First ~ Second
The Marquis sat on a bench in the corner, hunched with his elbows on his knees and his hands clasped in front of his face, and said for what felt like the hundredth time, "Tell me again. How did you know to bury the walker?"
"It's like I said," Taryn said again, exasperation coloring his voice. "He looked sad, so I just tried to think of what I would want if I was dead. If I was a rotten dead body walking around the place, why would I do that? And I thought, 'maybe he doesn't have anyplace to go.' And Miska told me that ghosts only come when they're unhappy or not finished, and I thought, well, a dead body is sort of like a ghost, so it made sense."
The Marquis stared at him, as though he didn't believe him, and Taryn felt his face heating up. The elf's unnatural golden eyes only seemed brighter by the light of the hearthfire to the side of them.
They were in a little room Taryn assumed was some sort of kitchen, or spare kitchen-- which was an odd enough thought alone to him. There was a large stone fireplace that bulged out rounded from the wall, and the ceiling was lower here than in other parts of the castle he'd been in. There was a long wooden counter and some stools, a couple tables and chairs, and a door to the outside that he and the knight had come through. Against the back wall, behind the counter, there was a stove, and cabinets that he assumed were for storing dry goods. Though cramped, the place felt more lived-in than any other part of the castle he'd seen thus far.
The Dead Man’s sword was resting on one of the tables, and though he wasn’t looking at it, he felt its presence strangely in his mind.
"And you just came up with the idea to bury him?" said the Marquis.
"Yes. I mean, if he wanted me to. I wasn't entirely certain he'd want that."
"And you simply. . . asked him." The Marquis’s voice was flat.
"Yes! I said, 'Do you want to be buried?' And I had a shovel, and he led me to the tree."
"He led you to the wood!" the Marquis growled. "He led you into the haven of rabid beasts, of monsters and near-certain death--"
"It looked nice while I was there," Taryn said defensively, crossing his arms. "I'm not stupid! If it had looked like there was monsters everywhere, I would have run away."
The Marquis looked skeptical, though he said nothing.
"I'm telling the truth!" Taryn snapped.
The Marquis drew in a long breath, then said, "I cannot doubt that you are."
Silence stretched between them for a moment, broken only by the crackling of the fire.
"You were lucky this time," the Marquis said eventually. "But luck is fickle and fleeting. I would ask that you not press it again."
Taryn opened his mouth to argue, then stopped.
"Why do you care?"
The Marquis tilted his head.
"About my going into the forest," Taryn said. "What's it to you if I get eaten or mauled or cursed?"
The Marquis glowered. "It is shame enough to have been subjugated by a mortal child. I'll not have my honor stained further by allowing the death of the one who holds my life debt, and certainly not after I have vowed their safety and secured them into my keeping."
"You could let me go home."
His tone left no room for argument, and Taryn let it drop.
“What now?” Taryn said.
“Now? Now you return to your room and sleep,” the Marquis said.
Taryn thought of the bed upstairs: softer than anything he’d ever touched before and the cleanest thing he’d ever had the opportunity to sleep in. Then he looked down at his clothes, felt the stiffness of the dried mud caked all over him, felt the dirt coating his skin, and sighed.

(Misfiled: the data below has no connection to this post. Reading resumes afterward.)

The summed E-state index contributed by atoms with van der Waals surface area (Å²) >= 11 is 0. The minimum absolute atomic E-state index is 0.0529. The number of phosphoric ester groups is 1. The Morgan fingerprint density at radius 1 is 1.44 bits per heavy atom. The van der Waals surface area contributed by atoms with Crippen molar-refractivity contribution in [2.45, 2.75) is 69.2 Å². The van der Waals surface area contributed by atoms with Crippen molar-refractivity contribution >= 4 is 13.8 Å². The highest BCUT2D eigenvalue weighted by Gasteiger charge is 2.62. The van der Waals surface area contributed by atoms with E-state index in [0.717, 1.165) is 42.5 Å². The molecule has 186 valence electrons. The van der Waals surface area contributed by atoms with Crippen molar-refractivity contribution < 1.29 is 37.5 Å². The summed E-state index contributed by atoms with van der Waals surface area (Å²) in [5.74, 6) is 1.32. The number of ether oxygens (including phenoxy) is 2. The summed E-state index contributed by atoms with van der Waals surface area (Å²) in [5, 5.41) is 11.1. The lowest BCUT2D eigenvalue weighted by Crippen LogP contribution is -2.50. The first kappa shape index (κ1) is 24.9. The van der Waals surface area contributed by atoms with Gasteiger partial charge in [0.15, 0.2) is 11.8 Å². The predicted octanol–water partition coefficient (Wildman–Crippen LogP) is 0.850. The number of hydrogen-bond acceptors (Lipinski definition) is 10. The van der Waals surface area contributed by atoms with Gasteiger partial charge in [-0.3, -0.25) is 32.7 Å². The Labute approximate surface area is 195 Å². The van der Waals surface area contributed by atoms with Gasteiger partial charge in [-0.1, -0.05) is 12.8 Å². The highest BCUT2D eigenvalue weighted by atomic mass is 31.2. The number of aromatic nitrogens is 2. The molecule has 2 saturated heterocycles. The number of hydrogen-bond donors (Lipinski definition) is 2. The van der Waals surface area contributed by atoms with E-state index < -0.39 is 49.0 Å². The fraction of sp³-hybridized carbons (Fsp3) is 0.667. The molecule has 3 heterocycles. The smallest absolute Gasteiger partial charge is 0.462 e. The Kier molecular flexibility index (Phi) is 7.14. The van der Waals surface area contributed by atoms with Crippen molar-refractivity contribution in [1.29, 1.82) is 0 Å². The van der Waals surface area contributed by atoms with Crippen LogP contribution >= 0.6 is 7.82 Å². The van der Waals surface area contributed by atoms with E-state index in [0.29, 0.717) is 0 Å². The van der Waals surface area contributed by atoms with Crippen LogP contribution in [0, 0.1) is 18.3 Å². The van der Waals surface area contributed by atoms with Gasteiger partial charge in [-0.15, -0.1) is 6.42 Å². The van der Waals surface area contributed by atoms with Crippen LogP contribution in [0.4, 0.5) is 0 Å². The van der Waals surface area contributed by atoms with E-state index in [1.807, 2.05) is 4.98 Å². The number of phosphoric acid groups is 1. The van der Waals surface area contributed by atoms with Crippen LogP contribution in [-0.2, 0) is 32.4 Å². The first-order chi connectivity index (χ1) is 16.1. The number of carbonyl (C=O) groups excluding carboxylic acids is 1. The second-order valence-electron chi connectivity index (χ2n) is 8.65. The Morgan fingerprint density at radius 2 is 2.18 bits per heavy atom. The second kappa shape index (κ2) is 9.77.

“Here,” he said, emptying the strange seed from his pocket and putting it beside the sword on the table. “Can you watch this for me?”
“What are you doing?” said the Marquis.
“Going to the water trough,” Taryn said, heading for the door.
The Marquis rose from his chair, but Taryn was already outside.
* * * * *
The water trough wasn’t too far, and the early dawn light painted the world in misty shades of blue and gray. The water looked dark, but then so did everything. It was shockingly cold, and there were leaves floating in it, slippery to the touch when he fished them out.
Taryn sighed and started pulling his shirt up.
“What are you doing?” said the Marquis, coming up to him.
Taryn blinked. It seemed self explanatory.
“I have to wash my clothes,” he said.
“Now? Out here?” The Marquis was looking at him as if he’d suddenly sprouted another head.
“I’m too dirty to go to bed. I’ll ruin the blankets.’
The Marquis stared, like that was the dumbest thing he’d heard. “So you think to wash them yourself, before dawn, in an animal trough? If you must have your things washed, give them to one of the servants and wear something else.”
“I don’t have anything else,” Taryn said. “This is all I have.”
The Marquis looked at him blankly for a moment.
“Ah,” he said eventually. “I hadn’t considered-- No, stop that!”
Taryn had began pulling off his shirt again.
“Why?” said Taryn, starting to get frustrated.
The Marquis rubbed his temples. “Go upstairs. I’ll have them bring you clothes and a bath. And-- are you hungry? Have you been fed?” There was suddenly worrying concern in his voice. “Surely someone has been feeding you, yes?”
“Yes. Briar and Holly have.”
“Briar and Holly.” Taryn said, a little more slowly. “The servants who help me. I know you all don’t like people knowing your names, and they said I could call them anything, so I’m calling them that.”
The Marquis stared.
“What?” Taryn said. “They said it was alright! They didn’t mind!”
“I am sure they didn’t,” he growled. “Fine. It is no matter. Do not concern yourself, though I ask you to be cautious of naming my staff in the future.”
“Oh.” Taryn frowned. “Is it bad?”
“This is a conversation for another time,” he said. “Come.”
He gestured for Taryn to follow, and then waited until he was certain he was, then led him back to the castle.
The bath was the strangest thing, but far from unpleasant. Back home, he normally dunked himself in the river, or sometimes had water in a wooden tub. This bath took place in its own special bathing room, a room that wasn't the largest he'd seen in the castle, though it was by and far larger than his entire hut back home. The walls and floors were made of the same warm-looking, pink and brown stone shot through with lines and flecks of gold. There was pool carved into the floor filled with steaming hot water, and rock tables along the wall with towels and aromatic soaps that smelled like flowers and strange lotions made just for hair.